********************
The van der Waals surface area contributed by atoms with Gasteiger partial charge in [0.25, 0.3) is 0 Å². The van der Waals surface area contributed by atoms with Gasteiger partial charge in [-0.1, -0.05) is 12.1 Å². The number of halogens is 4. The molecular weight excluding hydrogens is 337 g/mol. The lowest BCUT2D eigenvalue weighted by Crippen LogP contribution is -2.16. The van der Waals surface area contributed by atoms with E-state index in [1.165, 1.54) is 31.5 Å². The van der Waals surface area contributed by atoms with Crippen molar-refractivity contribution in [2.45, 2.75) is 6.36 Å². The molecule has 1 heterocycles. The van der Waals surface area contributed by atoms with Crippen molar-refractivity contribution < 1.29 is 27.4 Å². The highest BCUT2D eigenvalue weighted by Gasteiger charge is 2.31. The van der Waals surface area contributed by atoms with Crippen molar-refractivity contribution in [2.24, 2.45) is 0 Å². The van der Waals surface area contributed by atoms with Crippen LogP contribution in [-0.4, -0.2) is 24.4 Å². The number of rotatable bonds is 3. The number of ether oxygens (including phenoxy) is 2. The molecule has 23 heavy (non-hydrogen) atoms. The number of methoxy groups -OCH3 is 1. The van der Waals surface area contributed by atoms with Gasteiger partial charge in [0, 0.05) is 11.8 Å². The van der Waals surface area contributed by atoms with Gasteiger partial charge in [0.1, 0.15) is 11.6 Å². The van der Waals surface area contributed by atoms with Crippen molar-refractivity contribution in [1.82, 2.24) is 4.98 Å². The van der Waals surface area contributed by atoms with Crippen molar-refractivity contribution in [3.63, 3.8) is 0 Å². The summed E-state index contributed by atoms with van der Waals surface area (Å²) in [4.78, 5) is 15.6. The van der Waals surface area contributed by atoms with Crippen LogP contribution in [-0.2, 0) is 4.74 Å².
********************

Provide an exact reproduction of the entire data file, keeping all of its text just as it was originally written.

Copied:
The van der Waals surface area contributed by atoms with Gasteiger partial charge in [0.25, 0.3) is 0 Å². The van der Waals surface area contributed by atoms with Gasteiger partial charge in [-0.1, -0.05) is 12.1 Å². The number of halogens is 4. The molecular weight excluding hydrogens is 337 g/mol. The lowest BCUT2D eigenvalue weighted by Crippen LogP contribution is -2.16. The van der Waals surface area contributed by atoms with E-state index in [1.165, 1.54) is 31.5 Å². The van der Waals surface area contributed by atoms with Crippen molar-refractivity contribution in [2.45, 2.75) is 6.36 Å². The molecule has 1 heterocycles. The van der Waals surface area contributed by atoms with Crippen molar-refractivity contribution < 1.29 is 27.4 Å². The highest BCUT2D eigenvalue weighted by Gasteiger charge is 2.31. The van der Waals surface area contributed by atoms with Crippen molar-refractivity contribution in [2.24, 2.45) is 0 Å². The van der Waals surface area contributed by atoms with Crippen LogP contribution in [-0.4, -0.2) is 24.4 Å². The number of rotatable bonds is 3. The number of ether oxygens (including phenoxy) is 2. The molecule has 23 heavy (non-hydrogen) atoms. The number of methoxy groups -OCH3 is 1. The van der Waals surface area contributed by atoms with Gasteiger partial charge in [0, 0.05) is 11.8 Å². The van der Waals surface area contributed by atoms with Gasteiger partial charge in [0.1, 0.15) is 11.6 Å². The van der Waals surface area contributed by atoms with Crippen molar-refractivity contribution in [1.82, 2.24) is 4.98 Å². The van der Waals surface area contributed by atoms with Crippen molar-refractivity contribution in [3.63, 3.8) is 0 Å². The summed E-state index contributed by atoms with van der Waals surface area (Å²) in [4.78, 5) is 15.6. The van der Waals surface area contributed by atoms with Crippen LogP contribution in [-0.2, 0) is 4.74 Å².